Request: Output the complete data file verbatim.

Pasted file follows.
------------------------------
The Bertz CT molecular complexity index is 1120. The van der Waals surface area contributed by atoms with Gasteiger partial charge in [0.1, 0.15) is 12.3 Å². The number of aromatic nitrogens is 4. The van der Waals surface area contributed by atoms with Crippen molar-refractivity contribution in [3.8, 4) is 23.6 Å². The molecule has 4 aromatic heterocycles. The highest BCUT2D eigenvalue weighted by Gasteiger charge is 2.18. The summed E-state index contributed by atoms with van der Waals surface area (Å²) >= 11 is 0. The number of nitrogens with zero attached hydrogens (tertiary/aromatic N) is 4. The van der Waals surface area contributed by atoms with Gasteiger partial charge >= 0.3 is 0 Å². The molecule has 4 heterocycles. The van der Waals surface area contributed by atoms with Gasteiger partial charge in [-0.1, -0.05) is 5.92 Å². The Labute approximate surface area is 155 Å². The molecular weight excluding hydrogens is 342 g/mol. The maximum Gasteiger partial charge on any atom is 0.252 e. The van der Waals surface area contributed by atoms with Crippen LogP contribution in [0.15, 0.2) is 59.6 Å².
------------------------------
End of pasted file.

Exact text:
The Bertz CT molecular complexity index is 1120. The van der Waals surface area contributed by atoms with Gasteiger partial charge in [0.1, 0.15) is 12.3 Å². The number of aromatic nitrogens is 4. The van der Waals surface area contributed by atoms with Crippen molar-refractivity contribution in [3.8, 4) is 23.6 Å². The molecule has 4 aromatic heterocycles. The highest BCUT2D eigenvalue weighted by Gasteiger charge is 2.18. The summed E-state index contributed by atoms with van der Waals surface area (Å²) >= 11 is 0. The number of nitrogens with zero attached hydrogens (tertiary/aromatic N) is 4. The van der Waals surface area contributed by atoms with Gasteiger partial charge >= 0.3 is 0 Å². The molecule has 4 heterocycles. The van der Waals surface area contributed by atoms with Gasteiger partial charge in [-0.1, -0.05) is 5.92 Å². The Labute approximate surface area is 155 Å². The molecular weight excluding hydrogens is 342 g/mol. The maximum Gasteiger partial charge on any atom is 0.252 e. The van der Waals surface area contributed by atoms with Crippen LogP contribution in [0.15, 0.2) is 59.6 Å².